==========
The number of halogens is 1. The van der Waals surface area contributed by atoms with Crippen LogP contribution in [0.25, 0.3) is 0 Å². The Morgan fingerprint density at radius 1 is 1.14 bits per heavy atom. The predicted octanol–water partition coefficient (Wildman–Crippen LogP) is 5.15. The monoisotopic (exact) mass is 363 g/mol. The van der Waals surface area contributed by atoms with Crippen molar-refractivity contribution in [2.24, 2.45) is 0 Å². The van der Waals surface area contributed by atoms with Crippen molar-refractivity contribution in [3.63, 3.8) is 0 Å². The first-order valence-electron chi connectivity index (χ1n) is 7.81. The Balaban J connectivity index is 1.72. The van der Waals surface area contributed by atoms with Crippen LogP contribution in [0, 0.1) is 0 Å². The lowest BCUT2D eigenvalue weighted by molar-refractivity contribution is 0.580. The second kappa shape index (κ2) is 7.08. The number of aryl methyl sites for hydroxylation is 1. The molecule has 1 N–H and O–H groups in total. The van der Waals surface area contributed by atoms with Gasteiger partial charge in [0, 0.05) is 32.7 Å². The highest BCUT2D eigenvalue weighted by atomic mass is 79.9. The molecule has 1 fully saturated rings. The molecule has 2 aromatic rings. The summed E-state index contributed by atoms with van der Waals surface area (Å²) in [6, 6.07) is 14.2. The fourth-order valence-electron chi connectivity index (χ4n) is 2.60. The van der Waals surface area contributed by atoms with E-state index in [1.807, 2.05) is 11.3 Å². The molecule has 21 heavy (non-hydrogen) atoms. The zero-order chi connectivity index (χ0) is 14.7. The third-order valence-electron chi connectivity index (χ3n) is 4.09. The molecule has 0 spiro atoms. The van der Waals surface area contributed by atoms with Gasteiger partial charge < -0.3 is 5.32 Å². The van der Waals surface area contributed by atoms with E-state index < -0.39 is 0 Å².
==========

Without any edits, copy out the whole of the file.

The number of halogens is 1. The van der Waals surface area contributed by atoms with Crippen LogP contribution in [0.25, 0.3) is 0 Å². The Morgan fingerprint density at radius 1 is 1.14 bits per heavy atom. The predicted octanol–water partition coefficient (Wildman–Crippen LogP) is 5.15. The monoisotopic (exact) mass is 363 g/mol. The van der Waals surface area contributed by atoms with Crippen molar-refractivity contribution in [2.24, 2.45) is 0 Å². The van der Waals surface area contributed by atoms with Crippen molar-refractivity contribution in [3.63, 3.8) is 0 Å². The first-order valence-electron chi connectivity index (χ1n) is 7.81. The Balaban J connectivity index is 1.72. The van der Waals surface area contributed by atoms with Crippen LogP contribution in [0, 0.1) is 0 Å². The lowest BCUT2D eigenvalue weighted by molar-refractivity contribution is 0.580. The second kappa shape index (κ2) is 7.08. The number of aryl methyl sites for hydroxylation is 1. The molecule has 1 N–H and O–H groups in total. The van der Waals surface area contributed by atoms with Gasteiger partial charge in [0, 0.05) is 32.7 Å². The highest BCUT2D eigenvalue weighted by atomic mass is 79.9. The molecule has 1 fully saturated rings. The molecule has 2 aromatic rings. The summed E-state index contributed by atoms with van der Waals surface area (Å²) in [6, 6.07) is 14.2. The fourth-order valence-electron chi connectivity index (χ4n) is 2.60. The van der Waals surface area contributed by atoms with E-state index in [1.807, 2.05) is 11.3 Å². The molecule has 21 heavy (non-hydrogen) atoms. The zero-order chi connectivity index (χ0) is 14.7. The third-order valence-electron chi connectivity index (χ3n) is 4.09. The molecule has 0 spiro atoms. The van der Waals surface area contributed by atoms with Gasteiger partial charge < -0.3 is 5.32 Å². The van der Waals surface area contributed by atoms with E-state index < -0.39 is 0 Å².